This study reports on integrating community perspectives to adapt a family-focused, culturally appropriate behavioural intervention program to prevent diabetes among Aboriginal children (6–11 years) in Central Australia. A participatory action research approach was used to engage a range of service providers, cultural advisors, and family groups. Appropriateness, acceptability, content, and delivery of a prevention program within the Central Australian context were discussed through a series of workshops with twenty-five service providers and seven family groups separately. The data obtained were deductively coded for thematic analysis. Main findings included: (i) the strong need for a diabetes prevention program that is community owned, (ii) a flexible and culturally appropriate program delivered by upskilling community members as program facilitators, and (iii) consideration of social and environmental factors when implementing the program. It is recommended that a trial of the adapted prevention program for effectiveness and implementation is led by an Aboriginal community-controlled health service.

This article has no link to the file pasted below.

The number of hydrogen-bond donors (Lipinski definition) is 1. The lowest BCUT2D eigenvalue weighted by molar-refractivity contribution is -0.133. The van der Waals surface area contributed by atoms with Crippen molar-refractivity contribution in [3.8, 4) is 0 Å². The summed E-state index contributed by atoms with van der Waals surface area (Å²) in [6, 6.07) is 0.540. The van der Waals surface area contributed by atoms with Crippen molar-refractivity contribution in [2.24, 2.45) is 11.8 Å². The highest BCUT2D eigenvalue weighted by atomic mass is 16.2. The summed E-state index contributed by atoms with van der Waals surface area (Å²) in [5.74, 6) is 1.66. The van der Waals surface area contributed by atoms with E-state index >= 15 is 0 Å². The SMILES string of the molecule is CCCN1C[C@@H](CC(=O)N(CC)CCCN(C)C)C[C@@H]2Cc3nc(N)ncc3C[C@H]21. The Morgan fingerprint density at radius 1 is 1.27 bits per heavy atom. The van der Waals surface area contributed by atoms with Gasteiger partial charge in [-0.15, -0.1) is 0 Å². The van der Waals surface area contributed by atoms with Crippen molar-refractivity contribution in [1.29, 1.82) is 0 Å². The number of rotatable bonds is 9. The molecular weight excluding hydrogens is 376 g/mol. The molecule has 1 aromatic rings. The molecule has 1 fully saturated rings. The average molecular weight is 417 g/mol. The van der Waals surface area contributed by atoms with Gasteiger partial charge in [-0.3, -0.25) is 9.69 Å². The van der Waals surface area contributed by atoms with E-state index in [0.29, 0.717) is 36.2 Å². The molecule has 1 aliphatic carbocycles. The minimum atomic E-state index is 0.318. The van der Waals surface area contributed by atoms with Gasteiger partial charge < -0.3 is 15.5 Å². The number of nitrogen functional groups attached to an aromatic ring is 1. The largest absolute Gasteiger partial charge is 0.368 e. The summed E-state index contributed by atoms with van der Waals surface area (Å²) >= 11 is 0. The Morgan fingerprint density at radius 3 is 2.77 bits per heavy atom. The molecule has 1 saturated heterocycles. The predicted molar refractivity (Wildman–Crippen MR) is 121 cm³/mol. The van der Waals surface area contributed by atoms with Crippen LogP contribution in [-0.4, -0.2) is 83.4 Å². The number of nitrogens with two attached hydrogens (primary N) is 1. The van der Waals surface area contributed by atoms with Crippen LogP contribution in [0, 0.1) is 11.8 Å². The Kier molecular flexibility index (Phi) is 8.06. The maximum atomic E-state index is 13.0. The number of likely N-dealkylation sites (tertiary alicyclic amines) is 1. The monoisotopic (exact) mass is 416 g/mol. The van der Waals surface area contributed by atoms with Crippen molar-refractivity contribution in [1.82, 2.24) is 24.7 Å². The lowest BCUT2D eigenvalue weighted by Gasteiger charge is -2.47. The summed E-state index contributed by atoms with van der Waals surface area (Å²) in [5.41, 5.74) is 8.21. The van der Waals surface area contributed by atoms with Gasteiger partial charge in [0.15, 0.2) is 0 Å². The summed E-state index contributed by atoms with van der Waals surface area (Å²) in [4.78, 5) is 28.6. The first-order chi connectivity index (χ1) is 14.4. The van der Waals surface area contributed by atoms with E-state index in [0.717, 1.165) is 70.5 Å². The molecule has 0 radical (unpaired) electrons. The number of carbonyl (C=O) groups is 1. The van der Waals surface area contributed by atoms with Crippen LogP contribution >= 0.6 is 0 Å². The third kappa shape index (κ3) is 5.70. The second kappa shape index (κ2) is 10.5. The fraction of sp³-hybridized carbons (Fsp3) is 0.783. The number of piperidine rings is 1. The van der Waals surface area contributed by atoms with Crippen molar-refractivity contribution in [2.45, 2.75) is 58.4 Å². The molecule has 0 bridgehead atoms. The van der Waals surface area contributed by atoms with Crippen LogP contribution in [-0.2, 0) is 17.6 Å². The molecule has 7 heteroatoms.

|Number of pages||14|
|Journal||International Journal of Environmental Research and Public Health|
|Early online date||Aug 2021|
|Publication status||Published - 1 Sep 2021|